It is based on the redis data-structure (Redis).
enabling an alternative, modern mechanism for distributed computation.
This is yet to be integrated into BiocParallel. The RedisParam back end allows computation to be distributed across instances or containers running on the cloud. To explain the way the RedisParam functions, think of 5 worker instances waiting to to hear from a single manager instance which sends a job or multiple jobs.
As the next iteration of our efforts on the cloud, we needed RedisParam to be working on a container orchestration technology like Kubernetes.
We use Kubernetes to deploy the “cluster” on the cloud, scalability and to automate management of the deployment to free the user from mundane tasks such as worrying if a worker node has failed.
helm.sh is a package manager for Kubernetes. Once we created the Kubernetes deployment for RedisParam we wanted to make sure it’s easily distributed and used in the community.
Helm basically works on templating the K8s deployment and making a easy to distribute tarball (or package).
- List of protmetcore2 packages
##  "bioassayR" "BioNetStat" "biosigner" "ChemmineOB" ##  "ChemmineR" "EGSEA" "eiR" "fmcsR" ##  "KnowSeq" "limma" "mixOmics" "mzR" ##  "NormalyzerDE" "OmicsLonDA" "pathview" "pathwayPCA" ##  "proFIA" "RankProd" "ropls" "SDAMS" ##  "sparsenetgls" "statTarget" "tofsims" "SBGNview"
- List of metabolomics2 packages
##  "adductomicsR" "ASICS" "BiGGR" ##  "bioassayR" "BioNetStat" "biosigner" ##  "BridgeDbR" "CAMERA" "ChemmineOB" ##  "ChemmineR" "CluMSID" "cosmiq" ##  "EGSEA" "eiR" "FELLA" ##  "fmcsR" "graphite" "hmdbQuery" ##  "INDEED" "IPO" "IsoCorrectoR" ##  "IsoCorrectoRGUI" "KnowSeq" "limma" ##  "LOBSTAHS" "MAIT" "Metab" ##  "metabomxtr" "metaMS" "MetCirc" ##  "MetNet" "mixOmics" "msPurity" ##  "MTseeker" "MWASTools" "mzR" ##  "netboost" "NormalyzerDE" "OmicsLonDA" ##  "OmicsMarkeR" "PAPi" "pathview" ##  "pathwayPCA" "PepsNMR" "proFIA" ##  "RankProd" "Rdisop" "RMassBank" ##  "ropls" "rWikiPathways" "SDAMS" ##  "SIMAT" "sparsenetgls" "statTarget" ##  "tofsims" "xcms" "yamss" ##  "SBGNview"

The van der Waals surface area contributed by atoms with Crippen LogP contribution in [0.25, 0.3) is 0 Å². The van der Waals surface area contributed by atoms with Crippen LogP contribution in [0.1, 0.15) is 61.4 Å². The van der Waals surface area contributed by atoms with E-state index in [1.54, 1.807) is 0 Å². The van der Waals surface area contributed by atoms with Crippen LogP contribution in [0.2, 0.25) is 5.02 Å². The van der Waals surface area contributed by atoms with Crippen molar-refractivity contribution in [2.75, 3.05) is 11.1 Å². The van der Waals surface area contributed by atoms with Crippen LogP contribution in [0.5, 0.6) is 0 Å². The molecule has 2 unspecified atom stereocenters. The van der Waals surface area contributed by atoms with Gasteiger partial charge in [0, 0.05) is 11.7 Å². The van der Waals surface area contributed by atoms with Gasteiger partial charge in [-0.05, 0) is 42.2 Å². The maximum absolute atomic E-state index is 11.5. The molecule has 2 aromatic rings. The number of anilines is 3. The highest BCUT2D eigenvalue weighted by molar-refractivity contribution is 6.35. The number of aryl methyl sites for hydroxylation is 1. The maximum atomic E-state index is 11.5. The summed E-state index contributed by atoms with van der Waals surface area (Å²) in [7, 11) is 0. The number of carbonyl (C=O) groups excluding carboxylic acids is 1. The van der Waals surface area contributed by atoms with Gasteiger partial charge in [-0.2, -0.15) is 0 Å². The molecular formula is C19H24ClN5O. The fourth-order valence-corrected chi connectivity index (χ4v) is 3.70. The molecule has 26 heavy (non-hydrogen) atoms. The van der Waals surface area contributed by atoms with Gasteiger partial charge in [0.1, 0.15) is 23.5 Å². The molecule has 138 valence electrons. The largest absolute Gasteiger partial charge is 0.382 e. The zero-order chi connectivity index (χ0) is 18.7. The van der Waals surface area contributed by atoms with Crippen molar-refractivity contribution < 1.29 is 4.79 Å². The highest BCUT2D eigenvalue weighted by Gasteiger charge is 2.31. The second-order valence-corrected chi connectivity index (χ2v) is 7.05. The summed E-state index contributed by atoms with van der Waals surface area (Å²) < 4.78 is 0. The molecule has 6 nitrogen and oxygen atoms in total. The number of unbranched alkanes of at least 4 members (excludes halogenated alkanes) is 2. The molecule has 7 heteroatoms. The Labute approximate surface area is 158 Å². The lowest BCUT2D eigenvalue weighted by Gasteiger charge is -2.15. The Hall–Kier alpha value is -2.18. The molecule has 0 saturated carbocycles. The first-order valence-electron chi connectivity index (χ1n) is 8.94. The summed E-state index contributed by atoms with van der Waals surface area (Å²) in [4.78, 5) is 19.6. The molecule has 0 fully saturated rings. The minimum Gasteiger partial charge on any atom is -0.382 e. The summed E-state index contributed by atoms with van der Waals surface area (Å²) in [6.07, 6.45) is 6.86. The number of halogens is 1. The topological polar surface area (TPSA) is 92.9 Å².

## R version 3.6.0 (2019-04-26) ## Platform: x86_64-pc-linux-gnu (64-bit) ## Running under: Debian GNU/Linux 9 (stretch) ## ## Matrix products: default ## BLAS/LAPACK: /usr/lib/libopenblasp-r0.2.19.so ## ## locale: ##  LC_CTYPE=en_US.UTF-8 LC_NUMERIC=C ##  LC_TIME=en_US.UTF-8 LC_COLLATE=en_US.UTF-8 ##  LC_MONETARY=en_US.UTF-8 LC_MESSAGES=C ##  LC_PAPER=en_US.UTF-8 LC_NAME=C ##  LC_ADDRESS=C LC_TELEPHONE=C ##  LC_MEASUREMENT=en_US.UTF-8 LC_IDENTIFICATION=C ## ## attached base packages: ##  stats graphics grDevices utils datasets methods base ## ## other attached packages: ##  tibble_2.1.3 dplyr_0.8.1 BiocManager_1.30.4 ## ## loaded via a namespace (and not attached): ##  Rcpp_1.0.1 knitr_1.23 magrittr_1.5 tidyselect_0.2.5 ##  R6_2.4.0 rlang_0.3.4 stringr_1.4.0 tools_3.6.0 ##  xfun_0.7 png_0.1-7 htmltools_0.3.6 yaml_2.2.0 ##  digest_0.6.19 assertthat_0.2.1 crayon_1.3.4 bookdown_0.11.1 ##  purrr_0.3.2 glue_1.3.1 evaluate_0.14 rmarkdown_1.13 ##  blogdown_0.13.1 stringi_1.4.3 compiler_3.6.0 pillar_1.4.1 ##  pkgconfig_2.0.2